Yesterday, I read of the first known extinction of a mammalian species by human-induced climate change, a small rodent who used to live but no longer on the Australian Great Barrier Reef that is under assault. I thought immediately of Martin Niemöller’s words during the Hitler era: “In Germany, they came first for the Communists, And I didn’t speak up because I wasn’t a Communist; And then they came for the trade unionists, And I didn’t speak up because I wasn’t a trade unionist; And then they came for the Jews, And I didn’t speak up because I wasn’t a Jew; And then . . . they came for me . . .” First climate change claimed the Bramble Cay melomys, but I didn’t speak up because I wasn’t a rodent…” We are here, now; and it is only a matter of time.
My play The Beekeeper’s Daughter was written in the 20th Century, in 1994, shortly after scientists, who were to be ignored, then vilified, announced to Congress that climate change due to human activity had measurably begun. I understood at the time of its writing and as a part of an ecofeminist movement that the natural world was under assault. Nuclear weapons or environmental disaster, or a combination of both, threatened life on earth and it was incumbent upon the dramatic poet to act in life’s defense.
We decided to revive The Beekeeper’s Daughter in 2016 partly as an experiment to see what, if any, its resonance might be today. Its immediate historical context in 1994 was the Bosnian war and the revelation that mass rape of Bosnian Muslim women by Bosnian Serb forces was being used a tool of genocide against the Bosnian Muslim population. Their intention was purely patriarchal: the impregnation of Muslim women with Christian Orthodox seed would eradicate the existence of a Muslim population. Indeed, there is an unforgettable photo from that time of newly released rape victims hanging themselves from branches in a mass suicide in a forest clearing. Today, the stories of the children born of those rapes continue to be told in fiction and nonfiction.
The play is about the improbable rescue of one such woman by a human rights worker who brings her to the idyllic island home her father, the famous poet, Robert Blaze. The play is about what happens when a family of eccentrics opens their hearts to someone who has suffered more than they can imagine—though the poet’s family, itself, has been plagued with trauma. Blaze’s wife, Dora Deming, killed herself and the poet’s sister, the clairvoyant eponymous beekeeper, killed her own child in a failed attempt to escape from a violent and abusive husband. Because they know suffering, the raped woman’s plight, while frightening, does not frighten them away. Rather it calls upon the resilience they have had to learn. And the story of the play becomes a cyclical healing drama in which each character cycles more deeply into her or his trauma and desire, for sexuality and pain are closely linked, and emerges as if cleansed. Everyone survives: the woman, her child, the poet’s family, and his bi-sexual lover. Everyone transgresses but grows and the bonds between them strengthen.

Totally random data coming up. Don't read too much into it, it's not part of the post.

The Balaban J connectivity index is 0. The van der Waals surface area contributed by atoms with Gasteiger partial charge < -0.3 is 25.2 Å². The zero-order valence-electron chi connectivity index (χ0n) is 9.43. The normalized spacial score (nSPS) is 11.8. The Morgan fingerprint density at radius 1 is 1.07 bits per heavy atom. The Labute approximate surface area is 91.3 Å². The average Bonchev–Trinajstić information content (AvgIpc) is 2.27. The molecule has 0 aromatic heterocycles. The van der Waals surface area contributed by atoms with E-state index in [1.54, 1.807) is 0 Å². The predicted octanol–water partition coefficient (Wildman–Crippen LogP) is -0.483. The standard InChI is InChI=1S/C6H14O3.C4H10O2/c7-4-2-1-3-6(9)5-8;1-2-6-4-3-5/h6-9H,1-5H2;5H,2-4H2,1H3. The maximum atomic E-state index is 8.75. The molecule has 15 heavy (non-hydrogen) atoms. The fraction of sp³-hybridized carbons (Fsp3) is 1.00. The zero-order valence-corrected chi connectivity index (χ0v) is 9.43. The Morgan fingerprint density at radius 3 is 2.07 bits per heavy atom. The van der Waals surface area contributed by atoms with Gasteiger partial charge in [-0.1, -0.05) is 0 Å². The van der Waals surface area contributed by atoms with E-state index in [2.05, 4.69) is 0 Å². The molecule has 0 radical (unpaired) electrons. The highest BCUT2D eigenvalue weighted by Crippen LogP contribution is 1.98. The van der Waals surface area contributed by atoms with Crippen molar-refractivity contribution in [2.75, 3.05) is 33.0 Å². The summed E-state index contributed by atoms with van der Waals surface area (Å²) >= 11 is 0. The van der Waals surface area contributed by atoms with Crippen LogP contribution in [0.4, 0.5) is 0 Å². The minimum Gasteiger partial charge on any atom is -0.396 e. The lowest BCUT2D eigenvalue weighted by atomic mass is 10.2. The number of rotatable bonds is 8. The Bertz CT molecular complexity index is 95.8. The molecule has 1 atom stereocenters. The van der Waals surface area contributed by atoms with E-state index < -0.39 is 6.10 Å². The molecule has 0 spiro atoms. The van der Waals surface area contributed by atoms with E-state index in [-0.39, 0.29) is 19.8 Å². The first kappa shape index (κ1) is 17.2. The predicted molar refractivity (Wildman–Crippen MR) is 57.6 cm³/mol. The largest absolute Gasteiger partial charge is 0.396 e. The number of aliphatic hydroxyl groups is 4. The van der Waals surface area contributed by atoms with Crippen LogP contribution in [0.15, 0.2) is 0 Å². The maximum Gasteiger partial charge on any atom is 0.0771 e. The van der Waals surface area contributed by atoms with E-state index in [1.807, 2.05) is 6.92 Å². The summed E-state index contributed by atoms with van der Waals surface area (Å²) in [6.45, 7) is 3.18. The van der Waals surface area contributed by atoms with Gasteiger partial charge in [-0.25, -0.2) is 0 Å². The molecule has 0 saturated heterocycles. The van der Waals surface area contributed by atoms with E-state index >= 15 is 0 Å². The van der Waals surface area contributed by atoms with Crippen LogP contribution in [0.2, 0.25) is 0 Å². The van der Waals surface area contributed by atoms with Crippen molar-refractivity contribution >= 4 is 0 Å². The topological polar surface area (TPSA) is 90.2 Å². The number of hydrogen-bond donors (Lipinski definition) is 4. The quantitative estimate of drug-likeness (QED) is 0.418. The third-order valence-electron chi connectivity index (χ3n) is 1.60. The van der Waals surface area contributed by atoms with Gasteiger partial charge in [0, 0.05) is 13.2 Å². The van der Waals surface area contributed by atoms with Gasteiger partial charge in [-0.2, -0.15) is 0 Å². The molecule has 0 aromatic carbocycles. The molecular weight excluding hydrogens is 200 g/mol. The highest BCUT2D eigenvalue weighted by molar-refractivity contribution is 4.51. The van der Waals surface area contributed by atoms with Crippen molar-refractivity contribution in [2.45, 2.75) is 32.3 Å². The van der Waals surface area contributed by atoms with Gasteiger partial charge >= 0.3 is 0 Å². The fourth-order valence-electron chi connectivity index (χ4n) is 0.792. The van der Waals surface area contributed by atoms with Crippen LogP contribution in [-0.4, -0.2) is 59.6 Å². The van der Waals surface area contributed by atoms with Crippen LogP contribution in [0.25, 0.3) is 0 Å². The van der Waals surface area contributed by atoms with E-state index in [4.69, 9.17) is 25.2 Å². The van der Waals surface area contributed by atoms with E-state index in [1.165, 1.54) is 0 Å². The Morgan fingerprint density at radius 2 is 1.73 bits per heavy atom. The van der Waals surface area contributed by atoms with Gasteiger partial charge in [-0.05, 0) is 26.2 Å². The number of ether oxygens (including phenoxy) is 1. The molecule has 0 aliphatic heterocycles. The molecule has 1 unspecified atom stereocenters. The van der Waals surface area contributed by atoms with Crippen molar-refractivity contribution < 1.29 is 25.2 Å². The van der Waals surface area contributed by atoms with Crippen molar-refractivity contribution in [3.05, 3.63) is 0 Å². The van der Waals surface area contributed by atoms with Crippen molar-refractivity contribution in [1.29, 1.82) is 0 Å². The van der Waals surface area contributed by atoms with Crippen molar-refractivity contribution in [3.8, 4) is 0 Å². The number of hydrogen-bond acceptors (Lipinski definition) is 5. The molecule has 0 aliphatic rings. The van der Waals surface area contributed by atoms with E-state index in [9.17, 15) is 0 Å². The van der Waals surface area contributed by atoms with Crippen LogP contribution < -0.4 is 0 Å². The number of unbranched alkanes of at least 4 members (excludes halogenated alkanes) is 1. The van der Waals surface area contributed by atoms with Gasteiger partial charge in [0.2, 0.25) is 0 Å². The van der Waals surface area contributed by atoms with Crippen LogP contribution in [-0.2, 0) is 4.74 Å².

The play is a metaphor for survival in which the invocation of poetry and erotic desire play central roles. Survival would be impossible without each character’s sacrifice on the altar of desire and without the words they find to describe this sacrifice to one another.
For all that “it’s a very funny play,” as a Palestinian writer and editor remarked to me after a performance. It’s true; from my perch in the back of the theater I not only witness an ever-growing attentiveness but I hear the laughter from the sharpest wits among the audience. On nights when there are enough of the bright ones, the entire audience is given permission to pick up on the jokes and the laughter accelerates. A play is in essence a conversation between actors and audience. When the drama works its language delivers a communion between actors and audience, a sacred connection between living-breathing souls that is carried on the images exhaled by one group and inhaled by the other.
Thus does spoken poetry enhance the life force. Poetry in the theater gives off an ineffable whiff of desire for continued existence in an imperiled world.
George Bartenieff as Robert Blaze. (photo by Beatriz Schiller)